Ben-David said...

Can you use coconut milk instead of cow's milk?
This would allow me to make a non-dairy version - important for those who keep the kosher dietary laws.

pastry studio said...

Hi Victoria! Yes, I use old-fashioned baking pans, never non-stick. You definitely have to grease the pans well or the cakes will stick. I used canola oil because I was thinking that the cakes might brown too quickly with butter, but they will probably taste much better with butter and I think I'll try that next time. Interesting tidbit about Linda Dannenberg. This was one of the first cookbooks I bought when I finished pastry school. I think it's mesmerizing.

Ben-David, I don't see why you can't use coconut milk. I think it's a brilliant idea! They would probably taste super coconutty. Let me know how they turn out if you try this.

Anonymous said...

ummm, i think you may have forgotten to add in the vanilla extract into the recipe...also.. do the cakes shrink when they cool?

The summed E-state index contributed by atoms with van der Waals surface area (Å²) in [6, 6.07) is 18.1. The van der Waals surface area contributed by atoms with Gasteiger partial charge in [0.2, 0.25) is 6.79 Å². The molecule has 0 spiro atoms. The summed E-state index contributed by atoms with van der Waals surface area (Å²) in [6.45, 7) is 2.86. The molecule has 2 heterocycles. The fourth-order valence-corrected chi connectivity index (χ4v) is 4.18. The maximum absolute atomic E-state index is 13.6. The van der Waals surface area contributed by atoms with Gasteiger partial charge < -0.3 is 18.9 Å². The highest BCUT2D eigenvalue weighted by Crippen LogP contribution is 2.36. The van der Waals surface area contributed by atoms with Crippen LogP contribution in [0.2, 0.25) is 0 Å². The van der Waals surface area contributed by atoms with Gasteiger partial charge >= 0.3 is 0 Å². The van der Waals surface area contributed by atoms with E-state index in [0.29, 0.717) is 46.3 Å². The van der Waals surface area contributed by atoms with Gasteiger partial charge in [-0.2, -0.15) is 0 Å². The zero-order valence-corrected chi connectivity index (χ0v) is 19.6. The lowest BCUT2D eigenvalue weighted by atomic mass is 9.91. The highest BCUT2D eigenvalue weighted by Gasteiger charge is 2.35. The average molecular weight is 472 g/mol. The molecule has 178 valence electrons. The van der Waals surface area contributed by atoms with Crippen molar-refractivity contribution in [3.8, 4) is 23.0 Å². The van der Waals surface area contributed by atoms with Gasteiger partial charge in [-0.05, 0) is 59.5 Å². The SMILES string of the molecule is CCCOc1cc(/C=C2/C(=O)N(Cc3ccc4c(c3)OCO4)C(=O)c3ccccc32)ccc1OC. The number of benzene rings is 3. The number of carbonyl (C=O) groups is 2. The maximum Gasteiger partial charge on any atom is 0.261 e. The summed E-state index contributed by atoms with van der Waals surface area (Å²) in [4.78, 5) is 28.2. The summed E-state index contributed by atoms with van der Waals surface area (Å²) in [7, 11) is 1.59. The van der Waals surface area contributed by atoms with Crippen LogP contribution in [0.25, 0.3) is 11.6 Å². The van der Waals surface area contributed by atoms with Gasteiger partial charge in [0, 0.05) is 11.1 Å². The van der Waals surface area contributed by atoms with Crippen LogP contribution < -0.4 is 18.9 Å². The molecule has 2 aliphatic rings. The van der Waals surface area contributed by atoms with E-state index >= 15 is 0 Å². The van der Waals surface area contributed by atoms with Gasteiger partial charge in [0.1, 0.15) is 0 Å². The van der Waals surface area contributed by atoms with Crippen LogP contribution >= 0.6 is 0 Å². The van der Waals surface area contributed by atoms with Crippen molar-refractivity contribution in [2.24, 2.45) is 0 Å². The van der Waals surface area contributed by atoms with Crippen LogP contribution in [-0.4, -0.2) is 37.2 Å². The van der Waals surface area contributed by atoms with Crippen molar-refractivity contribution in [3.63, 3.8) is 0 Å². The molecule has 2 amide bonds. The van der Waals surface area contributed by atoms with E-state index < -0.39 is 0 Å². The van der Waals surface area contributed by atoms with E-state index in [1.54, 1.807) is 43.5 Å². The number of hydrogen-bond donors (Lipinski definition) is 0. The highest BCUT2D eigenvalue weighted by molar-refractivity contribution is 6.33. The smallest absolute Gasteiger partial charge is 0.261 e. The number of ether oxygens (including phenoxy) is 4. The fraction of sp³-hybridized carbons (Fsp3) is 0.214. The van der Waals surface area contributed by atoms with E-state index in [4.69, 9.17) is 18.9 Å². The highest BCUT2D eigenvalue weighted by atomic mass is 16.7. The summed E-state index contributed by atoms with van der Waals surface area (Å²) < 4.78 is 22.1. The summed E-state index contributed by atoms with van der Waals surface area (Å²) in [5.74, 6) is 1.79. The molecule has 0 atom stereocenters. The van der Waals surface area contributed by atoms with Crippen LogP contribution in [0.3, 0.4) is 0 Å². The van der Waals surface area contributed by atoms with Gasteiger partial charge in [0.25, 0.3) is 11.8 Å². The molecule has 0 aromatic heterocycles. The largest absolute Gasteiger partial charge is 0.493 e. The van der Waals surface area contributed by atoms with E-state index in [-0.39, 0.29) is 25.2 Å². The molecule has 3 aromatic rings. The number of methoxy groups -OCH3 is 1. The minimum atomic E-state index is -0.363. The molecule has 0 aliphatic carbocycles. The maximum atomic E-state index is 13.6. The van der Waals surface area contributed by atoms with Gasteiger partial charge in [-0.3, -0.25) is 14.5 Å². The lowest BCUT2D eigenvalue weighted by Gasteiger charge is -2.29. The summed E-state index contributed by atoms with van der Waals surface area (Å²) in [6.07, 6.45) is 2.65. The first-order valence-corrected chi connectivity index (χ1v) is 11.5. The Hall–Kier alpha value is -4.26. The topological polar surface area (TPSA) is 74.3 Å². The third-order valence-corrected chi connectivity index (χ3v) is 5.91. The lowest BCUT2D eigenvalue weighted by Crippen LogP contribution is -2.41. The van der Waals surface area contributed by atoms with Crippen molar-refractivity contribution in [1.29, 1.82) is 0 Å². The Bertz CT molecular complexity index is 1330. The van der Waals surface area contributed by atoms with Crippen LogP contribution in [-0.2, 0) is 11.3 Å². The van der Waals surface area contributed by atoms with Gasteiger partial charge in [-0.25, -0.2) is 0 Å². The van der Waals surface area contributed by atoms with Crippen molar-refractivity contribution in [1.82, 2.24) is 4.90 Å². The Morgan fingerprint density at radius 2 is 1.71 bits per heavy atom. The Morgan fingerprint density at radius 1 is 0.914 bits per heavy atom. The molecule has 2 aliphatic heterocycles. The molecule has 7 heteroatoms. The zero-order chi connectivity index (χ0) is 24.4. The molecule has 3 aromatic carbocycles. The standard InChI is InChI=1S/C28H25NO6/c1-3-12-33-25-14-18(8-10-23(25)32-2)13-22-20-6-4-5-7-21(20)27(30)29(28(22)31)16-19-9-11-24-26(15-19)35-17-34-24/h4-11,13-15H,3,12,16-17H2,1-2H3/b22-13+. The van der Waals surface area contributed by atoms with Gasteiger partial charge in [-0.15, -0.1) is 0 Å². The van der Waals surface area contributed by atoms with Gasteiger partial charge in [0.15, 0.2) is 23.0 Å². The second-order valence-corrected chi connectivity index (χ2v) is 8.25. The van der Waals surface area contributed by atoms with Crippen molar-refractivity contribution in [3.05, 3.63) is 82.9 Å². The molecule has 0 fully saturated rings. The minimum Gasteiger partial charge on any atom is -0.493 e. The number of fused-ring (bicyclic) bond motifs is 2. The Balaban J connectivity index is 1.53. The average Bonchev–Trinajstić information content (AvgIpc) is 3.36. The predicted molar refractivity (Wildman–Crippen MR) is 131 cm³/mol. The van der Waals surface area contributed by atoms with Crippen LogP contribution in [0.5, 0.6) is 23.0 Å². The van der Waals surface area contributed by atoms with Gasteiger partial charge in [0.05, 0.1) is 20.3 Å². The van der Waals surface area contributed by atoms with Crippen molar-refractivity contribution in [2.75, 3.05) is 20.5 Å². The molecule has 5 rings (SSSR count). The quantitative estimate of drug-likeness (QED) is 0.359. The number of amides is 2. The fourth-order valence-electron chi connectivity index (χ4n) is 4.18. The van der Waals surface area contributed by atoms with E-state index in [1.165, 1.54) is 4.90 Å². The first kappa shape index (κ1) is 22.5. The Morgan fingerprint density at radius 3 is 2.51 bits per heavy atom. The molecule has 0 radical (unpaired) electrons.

pastry studio said...

Thanks, Anonymous. I've amended the instructions to indicate adding the vanilla to the milk mixture.

I didn't notice them shrinking as they cool.

A Feast for the Eyes said...

One of my favorite bakeries finally closed, after the father retired. They had the best coconut chews, similar to this. It was the subtle sweetness of the honey that I loved so much. I don't have a mini muffin pan, but I'll figure something out. I simply must try these, because I have all the ingredients and it looks easy enough. Gorgeous photos!

Steph said...

These look delicious. I love everything coconut. Can't wait to try baking these!

Anonymous said...

Thank you so much.
I made them, and they ended up being delightfully delicious, and perfectly sweet . :)

Lucie said...

I can't wait to try these! Such a nice springtime treat!

Emma Nowell said...

Yum! I haven't ever seen these before but am a huge fan of anything coconut so I will definitely give these a try!

Barbara said...

My daughter gave me that cookbook a while ago. It's lovely. And these coconut gems look delicious. Think using coconut milk as one of the commentors mentioned is a great idea. I use it in my coconut bread all the time.

Cristina (TeenieCakes) said...

Oh! These look so good. I have to make these. Beautiful presentation.

Leslie said...

I'm not usually a big coconut person, but those look amazing.

daniela said...
This comment has been removed by the author.
daniela said...

Hi, I’m writing you from Genoa, Italy. I liked so much your recipe, that I make it too, and post it on my blog. Of course, I quote your beautiful blog. If you want to come and take a look, you're welcome :-))